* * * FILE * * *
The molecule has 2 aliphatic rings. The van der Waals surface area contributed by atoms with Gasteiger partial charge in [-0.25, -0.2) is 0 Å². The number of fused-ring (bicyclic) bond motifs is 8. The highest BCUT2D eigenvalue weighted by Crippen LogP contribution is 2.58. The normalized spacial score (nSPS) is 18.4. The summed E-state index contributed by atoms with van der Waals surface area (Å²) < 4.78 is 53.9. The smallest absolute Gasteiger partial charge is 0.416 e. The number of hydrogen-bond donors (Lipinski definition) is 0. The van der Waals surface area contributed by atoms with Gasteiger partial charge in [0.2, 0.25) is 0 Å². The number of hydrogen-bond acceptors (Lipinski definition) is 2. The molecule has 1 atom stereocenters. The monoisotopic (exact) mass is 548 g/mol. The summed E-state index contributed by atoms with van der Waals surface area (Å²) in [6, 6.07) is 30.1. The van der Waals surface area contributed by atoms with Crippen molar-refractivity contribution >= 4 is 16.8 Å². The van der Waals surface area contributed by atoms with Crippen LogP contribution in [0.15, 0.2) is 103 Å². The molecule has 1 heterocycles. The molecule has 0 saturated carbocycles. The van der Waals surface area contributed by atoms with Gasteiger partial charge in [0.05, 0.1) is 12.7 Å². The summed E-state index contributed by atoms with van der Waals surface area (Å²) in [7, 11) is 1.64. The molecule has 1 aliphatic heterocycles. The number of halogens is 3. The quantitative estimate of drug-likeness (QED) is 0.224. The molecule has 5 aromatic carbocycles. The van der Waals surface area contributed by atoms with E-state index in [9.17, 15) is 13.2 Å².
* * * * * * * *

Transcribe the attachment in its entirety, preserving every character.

The molecule has 2 aliphatic rings. The van der Waals surface area contributed by atoms with Gasteiger partial charge in [-0.25, -0.2) is 0 Å². The number of fused-ring (bicyclic) bond motifs is 8. The highest BCUT2D eigenvalue weighted by Crippen LogP contribution is 2.58. The normalized spacial score (nSPS) is 18.4. The summed E-state index contributed by atoms with van der Waals surface area (Å²) < 4.78 is 53.9. The smallest absolute Gasteiger partial charge is 0.416 e. The number of hydrogen-bond donors (Lipinski definition) is 0. The van der Waals surface area contributed by atoms with Gasteiger partial charge in [0.2, 0.25) is 0 Å². The number of hydrogen-bond acceptors (Lipinski definition) is 2. The molecule has 1 atom stereocenters. The monoisotopic (exact) mass is 548 g/mol. The summed E-state index contributed by atoms with van der Waals surface area (Å²) in [6, 6.07) is 30.1. The van der Waals surface area contributed by atoms with Crippen molar-refractivity contribution >= 4 is 16.8 Å². The van der Waals surface area contributed by atoms with Crippen LogP contribution in [0.15, 0.2) is 103 Å². The molecule has 1 heterocycles. The molecule has 0 saturated carbocycles. The van der Waals surface area contributed by atoms with Gasteiger partial charge in [0.05, 0.1) is 12.7 Å². The summed E-state index contributed by atoms with van der Waals surface area (Å²) in [7, 11) is 1.64. The molecule has 1 aliphatic heterocycles. The number of halogens is 3. The quantitative estimate of drug-likeness (QED) is 0.224. The molecule has 5 aromatic carbocycles. The van der Waals surface area contributed by atoms with E-state index in [9.17, 15) is 13.2 Å².